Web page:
Latest Research News

Metamemory (understanding your own memory capabilities) is important for learning. Now a study involving 28 alcoholics has found that, compared to controls, they not only performed more poorly on a test of episodic memory, but they were less accurate in their assessments of how good their memory was. The episodic memory task involved learning 20 pairs of items, followed by a recall and a recognition test 20 minutes later. Before the recognition test, participants rated their ability to recognize each nonrecalled word among 4 items.

There’s been a lot of discussion, backed by some evidence, that groups are ‘smarter’ than the individuals in them, that groups make better decisions than individuals. But it is not, of course, as simple as that, and a recent study speaks to the limits of this principle. The study involved pairs of volunteers who were asked to detect a very weak signal that was shown on a computer screen. If they disagreed about when the signal occurred, then they talked together until they agreed on a joint decision.

A number of studies have found evidence that fruits and vegetables help fight age-related cognitive decline, and this has been thought to be due to their antioxidant and anti-inflammatory effects. A new study shows there may be an additional reason why polyphenols benefit the aging brain.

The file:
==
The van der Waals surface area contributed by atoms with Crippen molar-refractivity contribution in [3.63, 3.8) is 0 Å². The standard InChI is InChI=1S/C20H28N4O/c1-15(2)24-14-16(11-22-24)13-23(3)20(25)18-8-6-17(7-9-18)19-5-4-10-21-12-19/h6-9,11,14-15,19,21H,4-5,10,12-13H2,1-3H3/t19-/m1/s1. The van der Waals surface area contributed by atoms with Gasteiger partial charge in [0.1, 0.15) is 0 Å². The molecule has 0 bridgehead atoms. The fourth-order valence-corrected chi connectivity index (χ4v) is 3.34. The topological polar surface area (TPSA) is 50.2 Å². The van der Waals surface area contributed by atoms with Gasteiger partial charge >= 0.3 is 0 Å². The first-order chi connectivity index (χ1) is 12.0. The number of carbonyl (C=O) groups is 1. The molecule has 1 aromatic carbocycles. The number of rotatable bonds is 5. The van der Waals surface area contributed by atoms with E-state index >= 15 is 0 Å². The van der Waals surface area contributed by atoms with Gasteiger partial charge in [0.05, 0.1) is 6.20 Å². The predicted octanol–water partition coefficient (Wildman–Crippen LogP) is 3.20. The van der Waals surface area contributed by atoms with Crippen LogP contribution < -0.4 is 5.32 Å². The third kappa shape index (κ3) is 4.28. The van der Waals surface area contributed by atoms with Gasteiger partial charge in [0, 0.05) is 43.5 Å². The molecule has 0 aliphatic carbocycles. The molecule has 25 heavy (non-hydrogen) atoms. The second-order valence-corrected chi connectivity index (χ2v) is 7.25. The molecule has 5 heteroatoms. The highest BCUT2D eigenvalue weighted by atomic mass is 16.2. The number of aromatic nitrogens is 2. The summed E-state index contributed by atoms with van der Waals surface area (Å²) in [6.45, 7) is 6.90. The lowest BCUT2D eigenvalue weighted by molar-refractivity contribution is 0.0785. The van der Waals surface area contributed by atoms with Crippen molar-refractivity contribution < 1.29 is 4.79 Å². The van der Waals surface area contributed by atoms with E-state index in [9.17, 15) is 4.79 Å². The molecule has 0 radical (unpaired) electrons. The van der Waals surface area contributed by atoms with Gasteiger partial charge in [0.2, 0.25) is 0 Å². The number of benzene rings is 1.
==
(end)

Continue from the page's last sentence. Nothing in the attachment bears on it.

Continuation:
A number of studies in recent years have revealed the amazing ability of the human brain to compensate for damage down to its part. In the latest of these, it’s been found that loss of the

A small study comparing 18 obese adolescents with type 2 diabetes and equally obese adolescents without diabetes or pre-diabetes has found that those with diabetes had significantly impaired cognitive performance, as well as clear abnormalities in the integrity of their

I have often spoken of the mantra: What’s good for your heart is good for your brain. The links between cardiovascular risk factors and cognitive decline gets more confirmation in this latest finding that people whose hearts pumped less blood had smaller brains than those whose hearts pumped more blood. The study involved 1,504 participants of the decades-long Framingham Offspring Cohort who did not have a history of stroke, transient ischemic attack or dementia. Participants were 34 to 84 years old.

A number of studies have found that source memory (knowing where you heard/read/experienced something) is a particular problem for older adults. Destination memory (knowing who you’ve told) is an area that has been much less studied. Last year I reported on why destination memory is difficult for all of us (my report is repeated below). A follow-up study has found not only that destination memory is a particular problem for older adults, but that it is in fact a worse problem than source memory.